Nicola Sturgeon says independence referendum 'must happen' in 2020
The SNP leader confirmed that she will seek the legal power from the UK Government by the end of the year to stage a repeat of the 2014 vote on leaving the UK.
The union was branded “unsustainable” over the chaos of Brexit by Ms Sturgeon, in her flagship address to her party’s Autumn conference in Aberdeen earlier.
She added: “Its time is coming to an end.”
But the claims were rejected by her pro-union opponents who warned independence will be divisive and mean fresh austerity and tax rises for Scots.
The SNP leader also fired the opening salvo in the 2021 Holyrood election as she unveiled radical new police powers to remove domestic abusers from family homes and proposals to extend state childcare into the Summer holidays.
In a 45-minute speech dominated by independence Ms Sturgeon insisted that she has a “duty” to stage a second referendum next year to give Scots an alternative to the Brexit chaos.
“My call is that the referendum must happen next year,” she added.
“And we are getting ready. By the new year, we will have completed our legislative preparations.
“We are already working to update the independence prospectus.
“And I can confirm today that before the end of this year, I will demand the transfer of power that puts the legality of a referendum beyond any doubt.
“And when I do, the question should not be to the SNP – what will we do if Westminster refuses?
“The question should be demanded of the Westminster parties – what gives you any right to deny people in Scotland our ability to choose our own future?”
The Edinburgh agreement
Westminster has control over the constitution and agreement must struck to transfer power to Holyrood to stage such a vote, similar to the Edinburgh Agreement reached between Alex Salmond and David Cameron in 2012
But this has been refused by Boris Johnson with the Queen’s Speech at Westminster this week effectively rejecting another referendum.
It prompted one leading Scottish Government minister, constitution secretary Mike Russell, to warn this week that a court challenge to secure Scotland’s right to stage a second referendum “cannot be ruled out.”
But the First Minister insisted yesterday that the problem is the current constitutional set-up.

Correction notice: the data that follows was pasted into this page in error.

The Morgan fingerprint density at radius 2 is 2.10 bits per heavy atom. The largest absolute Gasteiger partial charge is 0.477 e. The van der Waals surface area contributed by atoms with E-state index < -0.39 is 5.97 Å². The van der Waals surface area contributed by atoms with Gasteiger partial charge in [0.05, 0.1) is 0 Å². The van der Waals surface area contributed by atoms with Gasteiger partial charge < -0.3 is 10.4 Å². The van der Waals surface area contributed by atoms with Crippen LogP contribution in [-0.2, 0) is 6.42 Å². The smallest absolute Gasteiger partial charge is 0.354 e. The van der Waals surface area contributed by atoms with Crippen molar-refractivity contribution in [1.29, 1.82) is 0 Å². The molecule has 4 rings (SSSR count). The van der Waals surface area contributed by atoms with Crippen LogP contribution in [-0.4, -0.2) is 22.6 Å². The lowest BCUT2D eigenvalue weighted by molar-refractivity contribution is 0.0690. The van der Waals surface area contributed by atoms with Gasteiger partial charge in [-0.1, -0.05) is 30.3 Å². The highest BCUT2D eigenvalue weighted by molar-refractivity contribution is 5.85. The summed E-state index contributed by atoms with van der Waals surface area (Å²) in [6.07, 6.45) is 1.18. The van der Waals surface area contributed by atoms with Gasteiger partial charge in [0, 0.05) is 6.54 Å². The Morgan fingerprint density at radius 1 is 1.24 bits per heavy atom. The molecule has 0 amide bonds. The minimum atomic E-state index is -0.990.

She said: “That problem is the Westminster political union. For Scotland, Brexit shows that the Westminster system is broken.
“And it is broken utterly beyond repair.”
Ms Sturgeon insisted her government had a “cast-iron mandate for an independence referendum”.
She added: “That fact is beyond doubt.
“But we don’t just have a right to offer the people of Scotland a choice over their future. In the circumstances now Scotland faces, we have a duty to do so.
“And it is what we intend to do.”
The fallout of the 2016 Brexit referendum, which saw Scots vote to remain in the UK, was branded a “disaster” by Ms Sturgeon.
She added: “Whatever happens over the next few weeks it will continue to dominate Westminster for years to come. There is no sense in which it will be ‘done’.
“We don’t yet know whether the UK will leave with a deal or without. But we do know that neither of these outcomes is in Scotland’s interests.”
While she said a no-deal Brexit would be “unthinkable” she added that “a deal of the type Boris Johnson is proposing would not be much better”.
The First Minister said: “His plans would take Scotland out of the EU, out of the single market and out of the customs union.”
“Let me make this absolutely clear today, SNP MPs will not vote for that - not now, not ever.”
With a general election widely expected in the coming months Ms Sturgeon said it “can’t some soon enough.”
She added: “When it does our message will be clear, simple and unambiguous - vote SNP to demand independence and secure Scotland’s right to choose.
Ms Sturgeon said: “Some polls suggest that an election might result in a hung parliament.
“The SNP will never put the Tories into power.
“But I have a message for any Westminster party that wants SNP support.
“If you don’t respect Scotland’s right to choose our own future at a time of our own choosing, don’t even bother picking up the phone.”
Tory interim leader Jackson Carlaw said the speech showed that Ms Sturgeon’s priorities were not domestic issues her Government has responsibility for.
“Nicola Sturgeon wants to be judged on health and education, yet she couldn’t spare a single sentence for either during this lengthy and divisive speech,” he said.
“Instead, she simply wanted to get through what was a potentially hostile conference with a series of vacuous promises which will never be kept, and throw some red meat to the hardliners.
He added: “When she does demand the powers to hold a second unwanted and divisive referendum, the answer should be an unequivocal no.”
Liberal Democrat leader Willie Rennie warned independence would mean “cuts and tax rises.”
He added: “Independence will be bad for Scotland just like Brexit because breaking up long term economic partnerships is very hard to do.
Pamela Nash, chief executive of Scotland in Union, added: “This was a speech full of nationalist rhetoric with no answers about the catastrophic impact of breaking up the UK. Nicola Sturgeon’s obsession with dividing communities is clear for all to see.”